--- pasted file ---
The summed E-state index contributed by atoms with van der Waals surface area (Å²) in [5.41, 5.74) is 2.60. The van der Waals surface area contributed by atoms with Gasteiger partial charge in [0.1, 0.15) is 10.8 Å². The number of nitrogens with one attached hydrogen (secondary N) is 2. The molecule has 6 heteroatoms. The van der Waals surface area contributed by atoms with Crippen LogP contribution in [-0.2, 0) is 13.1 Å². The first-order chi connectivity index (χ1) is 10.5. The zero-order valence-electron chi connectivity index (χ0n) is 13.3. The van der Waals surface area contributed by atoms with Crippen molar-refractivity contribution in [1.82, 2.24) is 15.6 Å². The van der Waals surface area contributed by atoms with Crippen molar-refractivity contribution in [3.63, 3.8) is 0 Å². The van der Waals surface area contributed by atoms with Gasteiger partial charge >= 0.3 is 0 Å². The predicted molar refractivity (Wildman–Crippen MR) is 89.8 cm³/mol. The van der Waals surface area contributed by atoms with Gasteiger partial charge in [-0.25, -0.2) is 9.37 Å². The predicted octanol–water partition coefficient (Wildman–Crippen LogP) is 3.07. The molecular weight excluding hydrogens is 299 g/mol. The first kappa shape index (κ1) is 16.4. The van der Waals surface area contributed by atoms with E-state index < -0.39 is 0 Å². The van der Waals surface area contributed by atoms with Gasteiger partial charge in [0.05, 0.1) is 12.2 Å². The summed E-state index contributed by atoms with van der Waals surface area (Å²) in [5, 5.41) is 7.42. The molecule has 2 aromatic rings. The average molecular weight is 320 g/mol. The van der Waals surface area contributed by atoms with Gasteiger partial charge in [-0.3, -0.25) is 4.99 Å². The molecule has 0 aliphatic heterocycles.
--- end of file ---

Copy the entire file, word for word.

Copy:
The summed E-state index contributed by atoms with van der Waals surface area (Å²) in [5.41, 5.74) is 2.60. The van der Waals surface area contributed by atoms with Gasteiger partial charge in [0.1, 0.15) is 10.8 Å². The number of nitrogens with one attached hydrogen (secondary N) is 2. The molecule has 6 heteroatoms. The van der Waals surface area contributed by atoms with Crippen LogP contribution in [-0.2, 0) is 13.1 Å². The first-order chi connectivity index (χ1) is 10.5. The zero-order valence-electron chi connectivity index (χ0n) is 13.3. The van der Waals surface area contributed by atoms with Crippen molar-refractivity contribution in [1.82, 2.24) is 15.6 Å². The van der Waals surface area contributed by atoms with Crippen molar-refractivity contribution in [3.63, 3.8) is 0 Å². The van der Waals surface area contributed by atoms with Gasteiger partial charge >= 0.3 is 0 Å². The predicted molar refractivity (Wildman–Crippen MR) is 89.8 cm³/mol. The van der Waals surface area contributed by atoms with Gasteiger partial charge in [-0.25, -0.2) is 9.37 Å². The predicted octanol–water partition coefficient (Wildman–Crippen LogP) is 3.07. The molecular weight excluding hydrogens is 299 g/mol. The first kappa shape index (κ1) is 16.4. The van der Waals surface area contributed by atoms with E-state index < -0.39 is 0 Å². The van der Waals surface area contributed by atoms with Gasteiger partial charge in [0.05, 0.1) is 12.2 Å². The summed E-state index contributed by atoms with van der Waals surface area (Å²) in [5, 5.41) is 7.42. The molecule has 2 aromatic rings. The average molecular weight is 320 g/mol. The van der Waals surface area contributed by atoms with Gasteiger partial charge in [-0.3, -0.25) is 4.99 Å². The molecule has 0 aliphatic heterocycles.